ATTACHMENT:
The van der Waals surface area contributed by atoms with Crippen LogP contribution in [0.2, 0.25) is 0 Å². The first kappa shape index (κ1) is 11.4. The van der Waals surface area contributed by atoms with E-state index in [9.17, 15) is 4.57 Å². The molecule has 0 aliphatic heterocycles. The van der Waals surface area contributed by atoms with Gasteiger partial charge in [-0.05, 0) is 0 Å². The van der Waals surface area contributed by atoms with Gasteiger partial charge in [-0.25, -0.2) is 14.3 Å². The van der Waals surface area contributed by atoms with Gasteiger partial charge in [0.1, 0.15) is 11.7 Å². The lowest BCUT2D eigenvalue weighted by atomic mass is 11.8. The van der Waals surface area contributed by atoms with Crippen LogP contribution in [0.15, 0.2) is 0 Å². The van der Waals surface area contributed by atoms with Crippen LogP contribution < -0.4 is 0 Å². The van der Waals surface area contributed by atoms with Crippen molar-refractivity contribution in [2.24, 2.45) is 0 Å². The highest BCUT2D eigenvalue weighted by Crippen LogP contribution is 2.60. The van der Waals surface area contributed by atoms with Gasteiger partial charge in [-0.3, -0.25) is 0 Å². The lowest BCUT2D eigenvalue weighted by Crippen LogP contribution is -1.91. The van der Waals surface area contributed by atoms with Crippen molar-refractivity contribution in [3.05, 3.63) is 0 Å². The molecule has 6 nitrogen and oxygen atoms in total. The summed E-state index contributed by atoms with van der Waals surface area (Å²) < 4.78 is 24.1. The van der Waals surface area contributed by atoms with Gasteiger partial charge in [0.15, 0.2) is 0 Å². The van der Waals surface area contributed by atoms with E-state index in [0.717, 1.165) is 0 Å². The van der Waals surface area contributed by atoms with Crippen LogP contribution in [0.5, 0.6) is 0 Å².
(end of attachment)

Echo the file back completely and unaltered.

The van der Waals surface area contributed by atoms with Crippen LogP contribution in [0.2, 0.25) is 0 Å². The first kappa shape index (κ1) is 11.4. The van der Waals surface area contributed by atoms with E-state index in [9.17, 15) is 4.57 Å². The molecule has 0 aliphatic heterocycles. The van der Waals surface area contributed by atoms with Gasteiger partial charge in [-0.05, 0) is 0 Å². The van der Waals surface area contributed by atoms with Gasteiger partial charge in [-0.25, -0.2) is 14.3 Å². The van der Waals surface area contributed by atoms with Gasteiger partial charge in [0.1, 0.15) is 11.7 Å². The lowest BCUT2D eigenvalue weighted by atomic mass is 11.8. The van der Waals surface area contributed by atoms with Crippen LogP contribution in [0.15, 0.2) is 0 Å². The van der Waals surface area contributed by atoms with Crippen LogP contribution < -0.4 is 0 Å². The van der Waals surface area contributed by atoms with Crippen molar-refractivity contribution in [2.24, 2.45) is 0 Å². The highest BCUT2D eigenvalue weighted by Crippen LogP contribution is 2.60. The van der Waals surface area contributed by atoms with Gasteiger partial charge in [-0.3, -0.25) is 0 Å². The lowest BCUT2D eigenvalue weighted by Crippen LogP contribution is -1.91. The van der Waals surface area contributed by atoms with Crippen molar-refractivity contribution in [3.05, 3.63) is 0 Å². The molecule has 6 nitrogen and oxygen atoms in total. The summed E-state index contributed by atoms with van der Waals surface area (Å²) < 4.78 is 24.1. The van der Waals surface area contributed by atoms with Gasteiger partial charge in [0.15, 0.2) is 0 Å². The van der Waals surface area contributed by atoms with E-state index in [0.717, 1.165) is 0 Å². The van der Waals surface area contributed by atoms with Crippen LogP contribution in [0.5, 0.6) is 0 Å².